Alfred Molina Quotes.
You’re suspended sixty feet up in the air, you’ve been up there for three hours, and all the shot requires is that you have to sort of react to getting punched in the head.
I love the theatre. It’s a perfect life for an actor: you can do a couple of movies and then go and do a play, and then go back and do another movie. It’s a nice way to live your life.
I’m not qualified to do anything else. So there better be another job. I’m kind of stuck now. I’m enjoying my life and I’m enjoying my work, and I’m enjoying the fact that the work I’m doing is garnering some interest and that’s great. I just hope that it continues.
I’ve worked with actors who treat the first two takes like rehearsals. And that’s okay. If the camera is on you and we’re doing a scene where I’m off camera, I’m treating that as a rehearsal.
I think it would be a problem if Hollywood was casting British actors only as villains; if that were the case, then certainly there would be cause for concern.
I love playing villains.
When I was younger I was always big; I was a fat boy at school. I had an early growth spurt, and when I went to secondary school I was tall enough to be a policeman.
I love working fast. I don’t relish the director who wants to do 25 to 30 takes, or the actors who insist on doing 25 or 30 takes.
I love theater work because of the immediate effect your performance has on the audience. And I love the repetition; I love getting on the same stage for more than a month and reciting the same lines, trying to make a small or large step towards an improvement in my acting.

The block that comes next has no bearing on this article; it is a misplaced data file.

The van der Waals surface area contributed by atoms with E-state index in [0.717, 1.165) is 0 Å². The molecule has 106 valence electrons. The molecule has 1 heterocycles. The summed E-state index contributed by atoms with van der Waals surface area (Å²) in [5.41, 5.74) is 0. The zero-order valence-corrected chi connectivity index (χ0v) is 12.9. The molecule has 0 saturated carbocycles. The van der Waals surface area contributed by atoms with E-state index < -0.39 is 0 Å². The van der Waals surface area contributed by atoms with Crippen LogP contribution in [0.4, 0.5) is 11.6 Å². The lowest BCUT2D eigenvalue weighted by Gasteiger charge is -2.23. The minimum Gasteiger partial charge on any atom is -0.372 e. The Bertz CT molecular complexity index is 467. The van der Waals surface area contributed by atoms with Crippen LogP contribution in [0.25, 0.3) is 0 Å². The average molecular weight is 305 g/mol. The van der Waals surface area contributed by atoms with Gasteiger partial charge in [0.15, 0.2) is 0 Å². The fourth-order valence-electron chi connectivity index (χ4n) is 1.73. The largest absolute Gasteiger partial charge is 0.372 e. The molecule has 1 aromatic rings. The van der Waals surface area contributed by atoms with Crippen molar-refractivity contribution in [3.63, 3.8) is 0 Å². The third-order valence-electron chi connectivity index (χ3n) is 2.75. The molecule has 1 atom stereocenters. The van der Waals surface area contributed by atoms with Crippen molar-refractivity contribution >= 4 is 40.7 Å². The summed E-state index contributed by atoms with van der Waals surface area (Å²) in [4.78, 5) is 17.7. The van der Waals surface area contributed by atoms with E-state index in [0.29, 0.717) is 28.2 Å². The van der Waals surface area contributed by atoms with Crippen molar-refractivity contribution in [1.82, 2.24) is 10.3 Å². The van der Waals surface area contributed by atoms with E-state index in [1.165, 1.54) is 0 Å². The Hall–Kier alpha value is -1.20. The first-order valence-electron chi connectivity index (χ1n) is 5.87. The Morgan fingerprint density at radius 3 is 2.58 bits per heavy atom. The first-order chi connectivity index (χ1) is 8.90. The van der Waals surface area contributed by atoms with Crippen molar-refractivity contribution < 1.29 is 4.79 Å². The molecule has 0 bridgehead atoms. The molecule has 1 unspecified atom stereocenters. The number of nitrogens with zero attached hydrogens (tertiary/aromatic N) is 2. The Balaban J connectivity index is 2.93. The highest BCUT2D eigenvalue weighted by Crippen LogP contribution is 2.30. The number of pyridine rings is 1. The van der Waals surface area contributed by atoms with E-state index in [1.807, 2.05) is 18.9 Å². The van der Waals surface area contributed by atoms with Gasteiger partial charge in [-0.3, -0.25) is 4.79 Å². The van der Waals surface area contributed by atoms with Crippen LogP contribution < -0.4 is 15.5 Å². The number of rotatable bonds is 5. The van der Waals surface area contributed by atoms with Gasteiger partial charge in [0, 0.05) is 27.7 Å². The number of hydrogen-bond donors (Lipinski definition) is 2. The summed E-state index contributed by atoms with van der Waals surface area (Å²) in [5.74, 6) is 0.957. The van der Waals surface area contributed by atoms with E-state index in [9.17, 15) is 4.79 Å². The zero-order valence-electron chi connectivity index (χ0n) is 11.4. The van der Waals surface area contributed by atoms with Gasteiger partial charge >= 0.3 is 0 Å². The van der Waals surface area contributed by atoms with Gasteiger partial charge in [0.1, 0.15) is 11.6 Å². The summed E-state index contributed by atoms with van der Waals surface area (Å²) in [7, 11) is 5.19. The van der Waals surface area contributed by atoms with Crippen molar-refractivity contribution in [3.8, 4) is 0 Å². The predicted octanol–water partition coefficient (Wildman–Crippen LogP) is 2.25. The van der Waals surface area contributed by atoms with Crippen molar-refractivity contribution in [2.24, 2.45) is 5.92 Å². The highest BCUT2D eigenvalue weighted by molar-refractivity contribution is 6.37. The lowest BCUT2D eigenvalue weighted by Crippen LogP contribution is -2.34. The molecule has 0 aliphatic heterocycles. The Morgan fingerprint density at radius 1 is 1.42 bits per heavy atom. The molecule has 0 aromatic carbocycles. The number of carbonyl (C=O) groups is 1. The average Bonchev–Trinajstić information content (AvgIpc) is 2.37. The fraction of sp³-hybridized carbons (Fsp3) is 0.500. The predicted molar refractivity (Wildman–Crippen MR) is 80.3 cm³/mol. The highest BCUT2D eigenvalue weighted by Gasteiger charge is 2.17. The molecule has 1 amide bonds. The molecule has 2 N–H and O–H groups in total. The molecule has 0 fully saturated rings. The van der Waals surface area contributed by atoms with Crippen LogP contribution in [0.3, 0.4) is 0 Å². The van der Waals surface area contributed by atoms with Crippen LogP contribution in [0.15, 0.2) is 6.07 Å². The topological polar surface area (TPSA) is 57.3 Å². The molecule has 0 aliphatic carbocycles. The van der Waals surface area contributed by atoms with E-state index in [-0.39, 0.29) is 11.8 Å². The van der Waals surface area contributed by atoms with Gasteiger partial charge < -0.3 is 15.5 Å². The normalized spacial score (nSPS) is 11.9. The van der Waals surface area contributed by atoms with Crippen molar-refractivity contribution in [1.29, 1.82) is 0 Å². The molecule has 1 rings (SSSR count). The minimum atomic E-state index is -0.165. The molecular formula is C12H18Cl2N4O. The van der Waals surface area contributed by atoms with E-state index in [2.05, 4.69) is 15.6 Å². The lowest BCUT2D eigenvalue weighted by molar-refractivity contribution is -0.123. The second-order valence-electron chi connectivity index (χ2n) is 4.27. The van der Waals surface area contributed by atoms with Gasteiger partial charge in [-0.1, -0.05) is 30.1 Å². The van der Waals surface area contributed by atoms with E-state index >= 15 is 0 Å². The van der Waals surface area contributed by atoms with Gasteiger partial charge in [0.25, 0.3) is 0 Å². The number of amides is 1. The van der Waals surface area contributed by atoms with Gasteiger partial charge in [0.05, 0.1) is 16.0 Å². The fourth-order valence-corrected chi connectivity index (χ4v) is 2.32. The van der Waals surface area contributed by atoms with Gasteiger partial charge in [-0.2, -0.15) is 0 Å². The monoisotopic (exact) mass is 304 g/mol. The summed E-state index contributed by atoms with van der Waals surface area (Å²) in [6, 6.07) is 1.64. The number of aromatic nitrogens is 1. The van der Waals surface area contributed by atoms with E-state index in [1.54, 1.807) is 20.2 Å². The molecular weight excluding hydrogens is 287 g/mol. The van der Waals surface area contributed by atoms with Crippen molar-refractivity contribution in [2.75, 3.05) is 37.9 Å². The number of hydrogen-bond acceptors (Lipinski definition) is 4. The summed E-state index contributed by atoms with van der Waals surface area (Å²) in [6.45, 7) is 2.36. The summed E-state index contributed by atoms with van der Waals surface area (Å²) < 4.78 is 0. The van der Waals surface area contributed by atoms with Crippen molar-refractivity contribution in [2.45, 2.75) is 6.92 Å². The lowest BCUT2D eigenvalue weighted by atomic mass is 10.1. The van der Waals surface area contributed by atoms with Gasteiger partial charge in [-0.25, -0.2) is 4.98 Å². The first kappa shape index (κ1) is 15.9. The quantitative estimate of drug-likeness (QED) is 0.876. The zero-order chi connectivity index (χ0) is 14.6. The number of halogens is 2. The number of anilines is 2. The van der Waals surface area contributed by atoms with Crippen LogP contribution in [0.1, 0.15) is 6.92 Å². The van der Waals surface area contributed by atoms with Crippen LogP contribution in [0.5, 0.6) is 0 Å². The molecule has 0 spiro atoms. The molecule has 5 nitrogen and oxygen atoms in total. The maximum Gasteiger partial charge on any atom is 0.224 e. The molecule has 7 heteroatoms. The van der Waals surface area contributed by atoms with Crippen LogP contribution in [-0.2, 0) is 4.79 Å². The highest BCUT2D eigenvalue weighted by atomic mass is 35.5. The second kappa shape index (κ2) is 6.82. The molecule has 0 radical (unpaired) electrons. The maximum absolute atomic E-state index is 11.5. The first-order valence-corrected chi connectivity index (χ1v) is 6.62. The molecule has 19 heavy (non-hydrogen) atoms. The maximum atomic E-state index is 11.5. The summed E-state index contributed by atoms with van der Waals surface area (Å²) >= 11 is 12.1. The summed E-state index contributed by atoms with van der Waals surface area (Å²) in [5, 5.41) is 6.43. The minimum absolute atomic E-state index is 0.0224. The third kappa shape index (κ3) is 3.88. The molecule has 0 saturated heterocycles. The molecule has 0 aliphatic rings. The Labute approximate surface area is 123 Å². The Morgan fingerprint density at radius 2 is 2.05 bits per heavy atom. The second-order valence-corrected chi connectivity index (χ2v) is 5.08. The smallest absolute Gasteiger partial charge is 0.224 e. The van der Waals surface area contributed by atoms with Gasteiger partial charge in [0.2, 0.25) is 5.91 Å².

And I think it’s because good cons are all based on the victim’s need, and the successful con artist is the one, I guess, who can exploit that. I remember reading something about this, that one of the great traits of confidence tricksters is the level that they flatter their victim.
Even at drama school if there was a part of some eastern European thug it would be me.
Music is an essential part of my life and I’m completely lost without a good album to listen to or my iPod in my pocket!
I’ve always been terrified about being bored. I always think being bored is the worst thing. The only strategic decision I ever made as an actor was to try and make each job as different as possible.
Screen work always boils down to that moment between the camera and the actor or the actors. It always boils down to that, ultimately. You serve the camera.
I do remember being a fan of the Marvel characters and not liking the DC characters at all.
My father was a waiter basically, and when I got my first professional job as an actor, I left a job that he found me for half the amount of money. So anyone would think that they’re stupid, that that would be a stupid move.
There are many actors who have inspired me: Spencer Tracy for his incredible elegance and, of course, Cary Grant. But, there’s also an Italian actor I admire a great deal: Alberto Sordi.
Character actors aren’t a brand in the same way that high-profile leading men are.
The worst thing that an actor can do is go into any project with a lack of respect for the material. You can have an opinion about it, but you have to respect yourself in doing it.
To be challenged means to strive. I’m almost certain that’s true.
Every job is different. I don’t think that I’ve ever had that wonderful feeling when you’ve finished a job or where you feel like you’ve mastered it or sort of nailed it… You can never be satisfied. If you’re satisfied, it’s time to retire.
If anything, as a general rule, the cheaper the movie the more creative the experience, generally speaking. Its not to denigrate expensive movies. I dont want to seem biting the hands that feed me, but with big movies, especially with a lot of effects, the role of the actor is somewhat diminished.